Winter 1995

"Nicholas! Nicholas?"

There was no answer, he had not expected there to be one. He'd felt that wrenching at his heart and knew it for what it was. He'd come here hoping that there might be some other reason for it. Hoping that perhaps what had been done could be undone.

He found an empty loft and silence. He stood there, staring about him, listening for something, looking for something more, feeling for anything at all. Nicholas was not there to be found. The silence crept inside him, and he stood, staring, out at nothing at all.

It was over. It had ended. There was nothing more to be done. He bowed his head and whispered his farewell. Then he strode away, looking at nothing.

There was plenty to be seen, had he only turned to look at it. had he opened his eyes, had he felt, inside, that he could bear to see it. He knew, or perhaps only suspected, that he could not. And so he walked on through the wilds that formed this place knowing and seeing and hearing and being nothing at all.

Had he been able to see, he would have recognised the graveyard. Had he been able to hear, he would have heard the cries of the dead, and the requests of those still living. Had he been anything, he would have moved with the purpose which had set him here, that had obstructed him in every way it knew how, finally placing the stone for him to trip over only to have that, too, fail.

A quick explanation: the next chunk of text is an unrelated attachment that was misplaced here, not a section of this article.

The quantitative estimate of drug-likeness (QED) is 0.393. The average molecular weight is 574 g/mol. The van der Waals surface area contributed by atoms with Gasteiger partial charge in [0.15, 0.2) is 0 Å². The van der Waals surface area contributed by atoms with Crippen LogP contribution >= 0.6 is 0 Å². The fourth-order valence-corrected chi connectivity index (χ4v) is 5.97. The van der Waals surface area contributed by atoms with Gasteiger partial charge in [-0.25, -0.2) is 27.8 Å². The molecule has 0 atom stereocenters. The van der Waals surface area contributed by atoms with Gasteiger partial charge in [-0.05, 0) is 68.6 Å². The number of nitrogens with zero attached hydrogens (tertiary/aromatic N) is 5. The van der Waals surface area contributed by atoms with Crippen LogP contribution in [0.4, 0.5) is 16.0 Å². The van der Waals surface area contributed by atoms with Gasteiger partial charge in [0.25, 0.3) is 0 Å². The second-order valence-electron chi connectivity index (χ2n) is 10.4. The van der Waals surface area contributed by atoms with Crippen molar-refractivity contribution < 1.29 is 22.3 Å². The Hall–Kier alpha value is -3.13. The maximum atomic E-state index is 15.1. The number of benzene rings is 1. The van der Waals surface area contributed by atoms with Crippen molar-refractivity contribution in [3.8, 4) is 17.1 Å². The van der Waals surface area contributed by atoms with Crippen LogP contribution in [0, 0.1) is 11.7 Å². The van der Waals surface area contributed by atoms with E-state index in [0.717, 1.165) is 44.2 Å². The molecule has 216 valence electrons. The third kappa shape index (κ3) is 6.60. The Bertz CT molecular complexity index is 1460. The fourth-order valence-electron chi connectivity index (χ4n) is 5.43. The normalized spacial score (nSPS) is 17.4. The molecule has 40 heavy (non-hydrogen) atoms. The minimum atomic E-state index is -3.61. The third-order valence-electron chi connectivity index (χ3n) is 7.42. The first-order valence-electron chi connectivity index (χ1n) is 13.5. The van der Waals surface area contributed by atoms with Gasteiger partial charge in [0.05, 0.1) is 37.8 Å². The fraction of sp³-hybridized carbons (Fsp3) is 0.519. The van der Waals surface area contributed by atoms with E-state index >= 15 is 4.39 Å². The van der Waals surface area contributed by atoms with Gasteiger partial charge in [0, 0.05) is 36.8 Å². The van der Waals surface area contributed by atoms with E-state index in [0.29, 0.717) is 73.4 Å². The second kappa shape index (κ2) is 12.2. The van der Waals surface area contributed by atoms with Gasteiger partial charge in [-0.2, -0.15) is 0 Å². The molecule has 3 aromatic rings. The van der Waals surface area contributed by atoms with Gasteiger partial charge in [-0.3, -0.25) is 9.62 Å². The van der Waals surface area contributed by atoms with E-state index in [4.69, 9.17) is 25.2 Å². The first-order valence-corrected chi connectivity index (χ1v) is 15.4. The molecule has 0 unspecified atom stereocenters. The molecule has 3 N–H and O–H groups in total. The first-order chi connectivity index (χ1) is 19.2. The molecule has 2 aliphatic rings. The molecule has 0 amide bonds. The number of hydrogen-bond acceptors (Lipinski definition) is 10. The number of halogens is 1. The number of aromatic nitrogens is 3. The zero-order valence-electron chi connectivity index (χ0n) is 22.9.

Had he known, he would have known this was Hell, and his place in it was to find his soul and retrieve it. But the shock and the fear of what it had meant-- the shock to find that after everything at all he'd come here, had sent him stumbling away mindlessly, unable or unwilling to do more than what his body might try. Had he known, the stone might have reminded him, inscribed with the name of the one who loved him most, who gave him the most, who had asked for the chance that he redeem.

The surprise, or realisation, or perhaps it would have been shock- or perhaps, it would have been none of those things, might have reminded him. Might have told him why he was here, might have told him he was not lost, forsaken, or damned.

Had the name been seen, it would have made him wonder, long enough to realise the truth. Truth is all we're after, be it love or hate or divine indifference. The name, you know, is Lucius, and the love is his supreme. The request? His final farewell, that his dearest find the truth he needed. What did he give? Need you ask? His life for what did he have that was not Nicholas?

And tough, like Nicholas, you might ask how it is that the one who created the demon now aimlessly wandering, we offer only truth- sometimes love is enough.